Might A Series Of Ancient Supernovae Be The Reason Humans Walk Upright?


Stephen Luntz

Stephen has a science degree with a major in physics, an arts degree with majors in English Literature and History and Philosophy of Science and a Graduate Diploma in Science Communication.

Freelance Writer


Cassiopeia A is a supernova remnant in the constellation Cassiopeia. Credit: NASA/CXC/SAO

Getting around on our hind legs was one of the most important developments in human evolution, leaving our hands free for expanded tool use. A new theory attributes this seminal shift to successive supernovae over a period of more than 5 million years.

Your first guess of how this might have worked is probably wrong. Nearby supernovae would certainly have been a spectacular sight, and it’s possible our ancestors stood more upright to observe these temporary second suns. However, no one thinks this was sufficient to induce a long-term change in posture.


The theory outlined in the Journal of Geology is much more indirect. Professor Adrian Melott of the University of Kansas claims stars exploding in our corner of the galaxy peppered the Earth with cosmic rays, increasing atmospheric ionization. This, in turn, increased lightning activity.

More lightning means more forest fires, which would have changed ecosystems planet-wide, including eastern Africa where humans seem to have done most of our evolving. The replacement of forests with open savannah left tree-dwellers with two choices; retreat to the diminishing remnant woods, or adapt. Although fully quadrupedal animals thrive in open grasslands, they're less well suited to the crouching walk of our nearest relatives.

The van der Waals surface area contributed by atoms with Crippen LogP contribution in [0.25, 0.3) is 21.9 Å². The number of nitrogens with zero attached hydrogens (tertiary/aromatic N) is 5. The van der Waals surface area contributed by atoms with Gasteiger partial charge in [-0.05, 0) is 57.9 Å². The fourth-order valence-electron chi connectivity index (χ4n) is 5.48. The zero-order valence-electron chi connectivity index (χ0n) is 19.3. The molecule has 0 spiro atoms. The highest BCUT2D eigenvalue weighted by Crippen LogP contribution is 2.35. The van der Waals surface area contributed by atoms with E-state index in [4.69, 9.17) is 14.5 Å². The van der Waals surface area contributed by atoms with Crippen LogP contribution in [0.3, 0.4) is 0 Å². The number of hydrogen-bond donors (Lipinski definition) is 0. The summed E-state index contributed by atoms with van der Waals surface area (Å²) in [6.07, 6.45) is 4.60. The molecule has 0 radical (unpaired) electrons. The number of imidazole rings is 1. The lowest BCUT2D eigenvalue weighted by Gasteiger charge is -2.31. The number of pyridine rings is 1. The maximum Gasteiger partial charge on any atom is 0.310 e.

"It is thought there was already some tendency for hominins to walk on two legs, even before this event," said Melott in a statement. "But they were mainly adapted for climbing around in trees. After this conversion to savanna, they would much more often have to walk from one tree to another across the grassland, and so they became better at walking upright. They could see over the tops of grass and watch for predators.”

Every step of Melott’s case is plausible. We know a nearby supernova exploded around 8 million years ago, and there was at least one follow-up, possibly contributing to the start of the ice ages. It is likely these were the result of a cluster of large stars that formed together and died not long apart, leaving a legacy of deposits of radioactive iron-60 on the ocean floor.


Melott calculated the cosmic rays associated with this much iron-60 would have increased the ionization of the atmosphere by a factor of 50. Some of the rays would have been energetic enough to produce these effects in the lower atmosphere, where greater ionization should allow lightning strikes to occur with lower atmospheric voltages.

Melott offers the extra electrical activity as an explanation for the previously unexplained retreat of forests across many climatic regions around the same time.

Nevertheless, there are a lot of steps in the chain, any one of which could be wrong, so far more work on each is required for the claim to gain acceptance.